Malaria and type 2 diabetes mellitus (T2DM) continue to afflict millions of people despite aggressive efforts at controlling them. With malaria declining globally, T2DM is on the rise with developing countries predicted to shoulder majority of the burden [1, 2]. While T2DM is a metabolic disorder characterised by high blood glucose level, malaria is a parasitic disease caused by the Plasmodium parasite. In spite of the seeming variations between the two conditions, they appear to adopt similar mechanisms in perpetrating their negative health effects on their host. Three interrelated mechanisms common to the pathogenesis of both T2DM and malaria include inflammation, oxidative stress, and reduced antioxidant capacity.

Inflammation is considered as a normal immune mechanism employed by humans and other animals to protect against attack by pathogens and other foreign materials. However, in recent times, inflammation has been found to distort cellular integrity and function, leading to several diseases and risk factors such as insulin resistance, obesity, T2DM, and other cardiovascular-related chronic conditions [36].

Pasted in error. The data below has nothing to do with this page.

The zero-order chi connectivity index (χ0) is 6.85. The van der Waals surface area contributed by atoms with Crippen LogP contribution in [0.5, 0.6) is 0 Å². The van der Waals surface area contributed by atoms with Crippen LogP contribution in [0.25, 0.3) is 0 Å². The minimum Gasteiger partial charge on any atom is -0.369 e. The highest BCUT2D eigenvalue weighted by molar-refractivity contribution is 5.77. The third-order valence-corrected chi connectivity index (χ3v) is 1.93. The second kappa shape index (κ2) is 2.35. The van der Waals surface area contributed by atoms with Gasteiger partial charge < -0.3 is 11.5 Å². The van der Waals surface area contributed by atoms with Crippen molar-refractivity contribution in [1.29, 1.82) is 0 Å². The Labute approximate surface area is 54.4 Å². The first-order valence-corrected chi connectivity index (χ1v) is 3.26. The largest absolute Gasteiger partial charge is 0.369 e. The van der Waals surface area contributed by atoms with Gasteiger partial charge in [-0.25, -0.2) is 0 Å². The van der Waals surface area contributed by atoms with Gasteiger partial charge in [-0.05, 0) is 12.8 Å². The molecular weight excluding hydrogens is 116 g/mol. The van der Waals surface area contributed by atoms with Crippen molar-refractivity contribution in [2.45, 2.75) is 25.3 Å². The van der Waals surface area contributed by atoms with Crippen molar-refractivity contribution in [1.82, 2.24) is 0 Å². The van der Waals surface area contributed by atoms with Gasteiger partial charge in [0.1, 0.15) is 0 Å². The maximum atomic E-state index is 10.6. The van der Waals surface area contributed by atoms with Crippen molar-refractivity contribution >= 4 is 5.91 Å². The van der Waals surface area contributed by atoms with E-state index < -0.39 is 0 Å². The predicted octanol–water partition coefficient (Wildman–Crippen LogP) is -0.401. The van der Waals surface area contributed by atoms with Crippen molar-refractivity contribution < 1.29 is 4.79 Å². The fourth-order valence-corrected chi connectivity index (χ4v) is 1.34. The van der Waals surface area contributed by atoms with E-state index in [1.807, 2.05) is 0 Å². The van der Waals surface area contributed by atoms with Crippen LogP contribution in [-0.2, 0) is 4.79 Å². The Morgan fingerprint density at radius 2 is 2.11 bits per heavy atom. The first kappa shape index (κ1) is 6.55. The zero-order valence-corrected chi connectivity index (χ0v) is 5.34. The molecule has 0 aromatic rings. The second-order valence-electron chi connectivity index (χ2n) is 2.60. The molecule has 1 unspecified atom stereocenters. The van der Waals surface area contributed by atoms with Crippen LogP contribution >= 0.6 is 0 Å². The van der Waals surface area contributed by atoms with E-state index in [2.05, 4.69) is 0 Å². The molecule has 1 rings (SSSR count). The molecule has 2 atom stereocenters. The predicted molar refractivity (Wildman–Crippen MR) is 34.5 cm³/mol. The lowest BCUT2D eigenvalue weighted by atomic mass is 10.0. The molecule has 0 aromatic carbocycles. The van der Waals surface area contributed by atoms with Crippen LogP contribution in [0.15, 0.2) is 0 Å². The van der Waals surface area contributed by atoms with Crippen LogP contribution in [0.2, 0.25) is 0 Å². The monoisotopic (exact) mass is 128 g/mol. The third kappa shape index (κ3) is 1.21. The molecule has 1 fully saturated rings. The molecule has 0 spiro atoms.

Currently, malaria is viewed as an inflammatory cytokine-driven condition with Plasmodium falciparum malaria considered as the single most daring form of human malaria with the greatest human suffering in modern times [7, 8]. Various inflammatory mediators such as C-reactive protein (CRP) and tumour necrosis factor-α (TNF-α) have been found to increase in levels with increased P. falciparum parasitaemia, possibly due to increased expression levels [911]. In Ghana, falciparum malaria continues to be the major cause of morbidity and out-patient visit to health facilities.